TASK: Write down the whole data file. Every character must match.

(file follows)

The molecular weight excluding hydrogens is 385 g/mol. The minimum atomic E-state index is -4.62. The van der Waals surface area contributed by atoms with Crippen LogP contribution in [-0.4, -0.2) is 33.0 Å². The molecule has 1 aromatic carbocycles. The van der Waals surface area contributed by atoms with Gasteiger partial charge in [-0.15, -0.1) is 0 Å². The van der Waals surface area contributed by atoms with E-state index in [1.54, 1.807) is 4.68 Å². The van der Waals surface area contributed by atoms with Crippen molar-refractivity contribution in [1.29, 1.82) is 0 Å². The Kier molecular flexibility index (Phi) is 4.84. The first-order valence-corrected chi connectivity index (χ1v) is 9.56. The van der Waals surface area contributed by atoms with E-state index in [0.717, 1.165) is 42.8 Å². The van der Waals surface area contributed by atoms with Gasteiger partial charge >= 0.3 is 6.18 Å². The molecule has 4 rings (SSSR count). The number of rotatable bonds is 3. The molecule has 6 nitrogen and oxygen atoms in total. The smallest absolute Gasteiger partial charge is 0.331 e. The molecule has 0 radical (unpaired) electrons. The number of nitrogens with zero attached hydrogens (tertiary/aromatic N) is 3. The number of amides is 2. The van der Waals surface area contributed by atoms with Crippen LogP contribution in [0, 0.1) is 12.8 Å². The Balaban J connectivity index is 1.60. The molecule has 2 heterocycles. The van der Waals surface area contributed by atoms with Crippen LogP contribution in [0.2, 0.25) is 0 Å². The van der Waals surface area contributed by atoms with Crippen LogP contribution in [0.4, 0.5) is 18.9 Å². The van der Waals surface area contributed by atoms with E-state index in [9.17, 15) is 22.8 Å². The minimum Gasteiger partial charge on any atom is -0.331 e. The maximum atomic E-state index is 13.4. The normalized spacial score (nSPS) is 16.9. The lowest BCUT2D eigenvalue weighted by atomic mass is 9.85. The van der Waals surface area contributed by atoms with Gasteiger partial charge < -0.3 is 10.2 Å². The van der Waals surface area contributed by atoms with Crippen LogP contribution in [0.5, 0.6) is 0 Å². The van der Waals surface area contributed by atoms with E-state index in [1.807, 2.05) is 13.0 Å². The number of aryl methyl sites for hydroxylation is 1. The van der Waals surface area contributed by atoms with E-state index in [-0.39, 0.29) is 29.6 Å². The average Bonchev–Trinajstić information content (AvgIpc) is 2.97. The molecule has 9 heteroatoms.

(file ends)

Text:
The molecular weight excluding hydrogens is 385 g/mol. The minimum atomic E-state index is -4.62. The van der Waals surface area contributed by atoms with Crippen LogP contribution in [-0.4, -0.2) is 33.0 Å². The molecule has 1 aromatic carbocycles. The van der Waals surface area contributed by atoms with Gasteiger partial charge in [-0.15, -0.1) is 0 Å². The van der Waals surface area contributed by atoms with E-state index in [1.54, 1.807) is 4.68 Å². The van der Waals surface area contributed by atoms with Crippen molar-refractivity contribution in [1.29, 1.82) is 0 Å². The Kier molecular flexibility index (Phi) is 4.84. The first-order valence-corrected chi connectivity index (χ1v) is 9.56. The van der Waals surface area contributed by atoms with E-state index in [0.717, 1.165) is 42.8 Å². The van der Waals surface area contributed by atoms with Gasteiger partial charge >= 0.3 is 6.18 Å². The molecule has 4 rings (SSSR count). The number of rotatable bonds is 3. The molecule has 6 nitrogen and oxygen atoms in total. The smallest absolute Gasteiger partial charge is 0.331 e. The molecule has 0 radical (unpaired) electrons. The number of nitrogens with zero attached hydrogens (tertiary/aromatic N) is 3. The number of amides is 2. The van der Waals surface area contributed by atoms with Crippen LogP contribution in [0, 0.1) is 12.8 Å². The Balaban J connectivity index is 1.60. The molecule has 2 heterocycles. The van der Waals surface area contributed by atoms with Crippen LogP contribution in [0.2, 0.25) is 0 Å². The van der Waals surface area contributed by atoms with Crippen LogP contribution in [0.4, 0.5) is 18.9 Å². The van der Waals surface area contributed by atoms with E-state index in [9.17, 15) is 22.8 Å². The minimum Gasteiger partial charge on any atom is -0.331 e. The maximum atomic E-state index is 13.4. The normalized spacial score (nSPS) is 16.9. The lowest BCUT2D eigenvalue weighted by atomic mass is 9.85. The van der Waals surface area contributed by atoms with Gasteiger partial charge < -0.3 is 10.2 Å². The van der Waals surface area contributed by atoms with Crippen LogP contribution in [0.5, 0.6) is 0 Å². The van der Waals surface area contributed by atoms with E-state index in [1.807, 2.05) is 13.0 Å². The number of aryl methyl sites for hydroxylation is 1. The van der Waals surface area contributed by atoms with E-state index in [-0.39, 0.29) is 29.6 Å². The average Bonchev–Trinajstić information content (AvgIpc) is 2.97. The molecule has 9 heteroatoms.